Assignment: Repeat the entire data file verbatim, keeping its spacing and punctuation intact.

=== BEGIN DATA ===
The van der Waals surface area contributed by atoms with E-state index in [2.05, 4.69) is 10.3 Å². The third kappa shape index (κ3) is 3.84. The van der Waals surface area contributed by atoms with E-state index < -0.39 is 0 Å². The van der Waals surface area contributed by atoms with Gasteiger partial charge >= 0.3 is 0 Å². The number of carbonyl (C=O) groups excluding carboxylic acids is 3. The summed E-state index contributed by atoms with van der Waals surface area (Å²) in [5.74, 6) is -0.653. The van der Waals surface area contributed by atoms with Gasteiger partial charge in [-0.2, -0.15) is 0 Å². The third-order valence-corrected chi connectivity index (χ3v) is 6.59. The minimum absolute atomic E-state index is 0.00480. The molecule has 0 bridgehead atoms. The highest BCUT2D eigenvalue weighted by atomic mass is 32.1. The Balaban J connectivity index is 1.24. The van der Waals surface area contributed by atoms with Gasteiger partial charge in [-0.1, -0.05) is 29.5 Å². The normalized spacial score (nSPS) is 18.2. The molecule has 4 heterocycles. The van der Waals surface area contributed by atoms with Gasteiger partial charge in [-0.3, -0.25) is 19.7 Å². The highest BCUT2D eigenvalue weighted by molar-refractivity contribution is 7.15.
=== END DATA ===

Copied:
The van der Waals surface area contributed by atoms with E-state index in [2.05, 4.69) is 10.3 Å². The third kappa shape index (κ3) is 3.84. The van der Waals surface area contributed by atoms with E-state index < -0.39 is 0 Å². The van der Waals surface area contributed by atoms with Gasteiger partial charge >= 0.3 is 0 Å². The number of carbonyl (C=O) groups excluding carboxylic acids is 3. The summed E-state index contributed by atoms with van der Waals surface area (Å²) in [5.74, 6) is -0.653. The van der Waals surface area contributed by atoms with Gasteiger partial charge in [-0.2, -0.15) is 0 Å². The third-order valence-corrected chi connectivity index (χ3v) is 6.59. The minimum absolute atomic E-state index is 0.00480. The molecule has 0 bridgehead atoms. The highest BCUT2D eigenvalue weighted by atomic mass is 32.1. The Balaban J connectivity index is 1.24. The van der Waals surface area contributed by atoms with Gasteiger partial charge in [-0.1, -0.05) is 29.5 Å². The normalized spacial score (nSPS) is 18.2. The molecule has 4 heterocycles. The van der Waals surface area contributed by atoms with Gasteiger partial charge in [-0.3, -0.25) is 19.7 Å². The highest BCUT2D eigenvalue weighted by molar-refractivity contribution is 7.15.